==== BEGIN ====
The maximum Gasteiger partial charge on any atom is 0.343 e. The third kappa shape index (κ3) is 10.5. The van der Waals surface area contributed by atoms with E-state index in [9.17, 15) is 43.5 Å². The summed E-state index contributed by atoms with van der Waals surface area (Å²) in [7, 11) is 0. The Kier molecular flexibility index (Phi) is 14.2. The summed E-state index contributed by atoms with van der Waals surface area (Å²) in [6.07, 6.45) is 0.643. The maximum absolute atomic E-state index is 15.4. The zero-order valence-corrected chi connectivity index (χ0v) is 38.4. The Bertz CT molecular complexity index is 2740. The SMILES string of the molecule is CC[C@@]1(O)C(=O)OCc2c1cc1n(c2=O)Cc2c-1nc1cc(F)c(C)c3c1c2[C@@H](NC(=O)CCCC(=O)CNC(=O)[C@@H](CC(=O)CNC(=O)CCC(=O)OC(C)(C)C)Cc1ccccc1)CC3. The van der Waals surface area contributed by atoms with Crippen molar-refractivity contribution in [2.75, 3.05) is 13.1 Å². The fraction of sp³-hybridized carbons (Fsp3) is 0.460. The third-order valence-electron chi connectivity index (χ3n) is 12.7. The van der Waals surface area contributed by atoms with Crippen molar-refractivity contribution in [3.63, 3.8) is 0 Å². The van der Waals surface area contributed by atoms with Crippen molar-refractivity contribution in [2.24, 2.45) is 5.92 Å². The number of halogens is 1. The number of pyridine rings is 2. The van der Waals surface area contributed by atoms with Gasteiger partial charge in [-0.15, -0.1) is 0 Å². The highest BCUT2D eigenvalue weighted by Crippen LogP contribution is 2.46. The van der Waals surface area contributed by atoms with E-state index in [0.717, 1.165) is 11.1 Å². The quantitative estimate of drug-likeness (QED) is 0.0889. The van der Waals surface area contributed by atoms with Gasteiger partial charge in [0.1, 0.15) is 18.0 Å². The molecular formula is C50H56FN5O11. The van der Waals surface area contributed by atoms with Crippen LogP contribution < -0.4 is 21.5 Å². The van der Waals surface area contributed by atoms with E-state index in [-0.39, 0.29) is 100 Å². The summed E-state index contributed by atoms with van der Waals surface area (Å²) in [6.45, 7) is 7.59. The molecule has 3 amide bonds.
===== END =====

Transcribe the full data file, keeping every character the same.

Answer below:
The maximum Gasteiger partial charge on any atom is 0.343 e. The third kappa shape index (κ3) is 10.5. The van der Waals surface area contributed by atoms with E-state index in [9.17, 15) is 43.5 Å². The summed E-state index contributed by atoms with van der Waals surface area (Å²) in [7, 11) is 0. The Kier molecular flexibility index (Phi) is 14.2. The summed E-state index contributed by atoms with van der Waals surface area (Å²) in [6.07, 6.45) is 0.643. The maximum absolute atomic E-state index is 15.4. The zero-order valence-corrected chi connectivity index (χ0v) is 38.4. The Bertz CT molecular complexity index is 2740. The SMILES string of the molecule is CC[C@@]1(O)C(=O)OCc2c1cc1n(c2=O)Cc2c-1nc1cc(F)c(C)c3c1c2[C@@H](NC(=O)CCCC(=O)CNC(=O)[C@@H](CC(=O)CNC(=O)CCC(=O)OC(C)(C)C)Cc1ccccc1)CC3. The van der Waals surface area contributed by atoms with Crippen molar-refractivity contribution in [2.75, 3.05) is 13.1 Å². The fraction of sp³-hybridized carbons (Fsp3) is 0.460. The third-order valence-electron chi connectivity index (χ3n) is 12.7. The van der Waals surface area contributed by atoms with Crippen molar-refractivity contribution in [3.63, 3.8) is 0 Å². The van der Waals surface area contributed by atoms with Crippen molar-refractivity contribution in [2.24, 2.45) is 5.92 Å². The number of halogens is 1. The number of pyridine rings is 2. The van der Waals surface area contributed by atoms with Gasteiger partial charge in [-0.15, -0.1) is 0 Å². The highest BCUT2D eigenvalue weighted by Crippen LogP contribution is 2.46. The van der Waals surface area contributed by atoms with E-state index in [0.717, 1.165) is 11.1 Å². The quantitative estimate of drug-likeness (QED) is 0.0889. The van der Waals surface area contributed by atoms with Gasteiger partial charge in [0.1, 0.15) is 18.0 Å². The molecular formula is C50H56FN5O11. The van der Waals surface area contributed by atoms with Crippen LogP contribution < -0.4 is 21.5 Å². The van der Waals surface area contributed by atoms with E-state index in [-0.39, 0.29) is 100 Å². The summed E-state index contributed by atoms with van der Waals surface area (Å²) in [6.45, 7) is 7.59. The molecule has 3 amide bonds.